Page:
Making a Healthy Start for the New Year and New Semester
Kudos to Maria Pascucci for developing CampusCalm.com as a resource for students! The first time I read through this site, I remember wishing that something like this had existed when I was in college. Although I was a very strong student, I had learned far too late in the game that the pressure I put on myself was getting in the way of my health and happiness. It wasn’t until graduate school that I finally started to find a healthy balance.
Now, as a faculty at San José State University, I enjoy teaching future teachers about human development, the psychology of learning and motivation, and the effects of stress on our bodies and minds. At SJSU, I have been conducting workshops for faculty and students highlighting some of the research and science from the Institute of HeartMath (www.heartmath.org) that has explored the physiological connection between emotions, learning, and performance. Their research measures “physiological coherence” and has demonstrated the benefits of positive emotional states on enhancing thinking and performance (as well as the detrimental effects of stress on the body and mind).
In future posts, I will describe some of the basics of the science of the heart and why it is so important for your health to learn how to “shift” your physiology to positive emotional states when faced with stressful situations.
My first post for the New Year is inspired by one of my favorite quotes, appropriate for the New Year: “Tomorrow is a new day; begin it well and serenely and with too high a spirit to be encumbered with your old nonsense.” – Ralph Waldo Emerson
Begin and maintain healthy habits
You probably know from experience what research also confirms… that as humans, we are creatures of habit and tend to repeat behaviors over and over again (whether we want to or not!) With every new semester, you have the opportunity to start a brand new routine, a new schedule of courses, and with these new beginnings, it is easiest to incorporate healthy habits right at the start … an exercise class at the gym, a half-hour carved out for relaxation in the afternoon, or packing a healthy lunch… all of these small actions can make a positive impact on your day. Find your healthiest habits, keep them running, and you can boost your resilience throughout the semester.
Do something you enjoy every day
We often get so busy with life that we pack too much work in and not enough simple pleasures. Be sure to do at least one thing you enjoy every day. When you increase your joy, you add to your resilience for unexpected events that might arise.
Connect, connect, connect!
Sometimes we stay to ourselves just because it’s easier. But research on social dynamics suggests that social supports play a huge role in boosting our resilience. Does this scenario sound familiar? (I have done this myself and seen hundreds of students do the same Walking in to class the first day, you might sit down by yourself… part of you wants to say hello to the person next to you, another part wants to keep to yourself instead. Well, chances are that the other person would also like it if you said hello. So put yourself out there, introduce yourself, make a new friend, connect. Connect with the student groups in your school. Get involved in a cause you believe in.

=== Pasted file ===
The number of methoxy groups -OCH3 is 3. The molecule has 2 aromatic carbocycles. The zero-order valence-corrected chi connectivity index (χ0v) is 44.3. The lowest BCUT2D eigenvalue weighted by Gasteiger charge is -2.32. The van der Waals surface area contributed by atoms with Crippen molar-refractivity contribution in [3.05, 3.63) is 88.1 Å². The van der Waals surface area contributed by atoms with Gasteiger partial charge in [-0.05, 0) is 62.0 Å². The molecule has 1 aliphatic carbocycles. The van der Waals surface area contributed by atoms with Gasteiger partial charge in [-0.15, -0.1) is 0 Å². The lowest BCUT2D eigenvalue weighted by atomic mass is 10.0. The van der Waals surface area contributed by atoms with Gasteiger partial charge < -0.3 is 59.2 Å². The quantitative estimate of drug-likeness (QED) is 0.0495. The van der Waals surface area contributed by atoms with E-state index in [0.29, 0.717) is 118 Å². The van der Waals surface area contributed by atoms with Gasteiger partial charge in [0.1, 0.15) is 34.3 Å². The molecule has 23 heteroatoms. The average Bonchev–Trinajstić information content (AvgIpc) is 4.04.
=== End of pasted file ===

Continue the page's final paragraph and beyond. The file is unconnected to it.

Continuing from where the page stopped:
Connect with your professors!
Go visit your professors/instructors during their office hours… they are there to support YOU and your learning… and most often, they go through the first few weeks of a semester without any visitors for their office hours. Over the past few years, I remember vividly those students who did visit… they made such a positive impression on me just by introducing themselves and opening up a little about who they are and what they are interested in. Many who had visited my office hours stayed in contact with me throughout the semester and after the course had finished. (And for those students, I had far more to write about in letters of recommendation than for those who did not visit!) Make the most of the rich resources available to you and connect, connect, connect on your campus.
“We must not allow the clock and the calendar to blind us to the fact that each moment of life is a miracle and mystery.” – H. G. Wells
Finally, learn about the effects of stress and how to counter them – There are hundreds of new research studies that document the harmful effects of stress on our bodies and minds. Learn about your own physiology and how your emotions relate to health. Stay tuned for the next post, where I will describe some of the science and research behind the latest research studies. In the meantime, here are some articles that might be of interest. http://www.heartmathreport.com/
Wishing everyone a happy, healthy, and enjoyable 2009!
~ Dr. Roxana Marachi, Resiliency Expert, Campus Calm